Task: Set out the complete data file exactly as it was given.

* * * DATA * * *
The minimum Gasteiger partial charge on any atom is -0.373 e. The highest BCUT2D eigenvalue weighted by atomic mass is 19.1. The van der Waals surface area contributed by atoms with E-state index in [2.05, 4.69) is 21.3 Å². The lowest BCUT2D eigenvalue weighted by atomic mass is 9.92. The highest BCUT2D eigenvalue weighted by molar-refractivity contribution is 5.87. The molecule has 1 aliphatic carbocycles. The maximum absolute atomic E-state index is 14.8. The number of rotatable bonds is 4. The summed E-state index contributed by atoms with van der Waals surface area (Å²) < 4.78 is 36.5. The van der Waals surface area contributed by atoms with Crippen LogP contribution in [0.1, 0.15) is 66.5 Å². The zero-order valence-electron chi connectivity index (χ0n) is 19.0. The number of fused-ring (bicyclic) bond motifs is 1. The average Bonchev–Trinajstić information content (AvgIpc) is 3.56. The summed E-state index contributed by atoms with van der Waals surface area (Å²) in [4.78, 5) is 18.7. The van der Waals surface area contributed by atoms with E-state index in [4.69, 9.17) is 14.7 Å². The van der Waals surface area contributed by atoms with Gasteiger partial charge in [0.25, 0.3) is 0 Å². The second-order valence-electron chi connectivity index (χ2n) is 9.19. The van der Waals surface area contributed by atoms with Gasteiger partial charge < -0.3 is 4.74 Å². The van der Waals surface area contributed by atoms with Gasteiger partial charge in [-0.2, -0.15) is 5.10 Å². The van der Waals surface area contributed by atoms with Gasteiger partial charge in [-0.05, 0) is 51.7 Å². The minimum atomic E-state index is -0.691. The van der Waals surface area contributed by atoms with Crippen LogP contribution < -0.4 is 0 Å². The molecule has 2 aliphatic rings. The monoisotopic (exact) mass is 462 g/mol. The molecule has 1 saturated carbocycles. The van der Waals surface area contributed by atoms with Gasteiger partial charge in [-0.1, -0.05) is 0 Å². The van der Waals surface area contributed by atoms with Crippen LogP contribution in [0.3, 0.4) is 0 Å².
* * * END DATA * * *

The minimum Gasteiger partial charge on any atom is -0.373 e. The highest BCUT2D eigenvalue weighted by atomic mass is 19.1. The van der Waals surface area contributed by atoms with E-state index in [2.05, 4.69) is 21.3 Å². The lowest BCUT2D eigenvalue weighted by atomic mass is 9.92. The highest BCUT2D eigenvalue weighted by molar-refractivity contribution is 5.87. The molecule has 1 aliphatic carbocycles. The maximum absolute atomic E-state index is 14.8. The number of rotatable bonds is 4. The summed E-state index contributed by atoms with van der Waals surface area (Å²) < 4.78 is 36.5. The van der Waals surface area contributed by atoms with Crippen LogP contribution in [0.1, 0.15) is 66.5 Å². The zero-order valence-electron chi connectivity index (χ0n) is 19.0. The number of fused-ring (bicyclic) bond motifs is 1. The average Bonchev–Trinajstić information content (AvgIpc) is 3.56. The summed E-state index contributed by atoms with van der Waals surface area (Å²) in [4.78, 5) is 18.7. The van der Waals surface area contributed by atoms with E-state index in [4.69, 9.17) is 14.7 Å². The van der Waals surface area contributed by atoms with Gasteiger partial charge in [0.25, 0.3) is 0 Å². The second-order valence-electron chi connectivity index (χ2n) is 9.19. The van der Waals surface area contributed by atoms with Gasteiger partial charge < -0.3 is 4.74 Å². The van der Waals surface area contributed by atoms with Gasteiger partial charge in [-0.2, -0.15) is 5.10 Å². The van der Waals surface area contributed by atoms with Gasteiger partial charge in [-0.05, 0) is 51.7 Å². The minimum atomic E-state index is -0.691. The van der Waals surface area contributed by atoms with Crippen LogP contribution < -0.4 is 0 Å². The molecule has 2 aliphatic rings. The monoisotopic (exact) mass is 462 g/mol. The molecule has 1 saturated carbocycles. The van der Waals surface area contributed by atoms with Gasteiger partial charge in [-0.1, -0.05) is 0 Å². The van der Waals surface area contributed by atoms with Crippen LogP contribution in [0.3, 0.4) is 0 Å².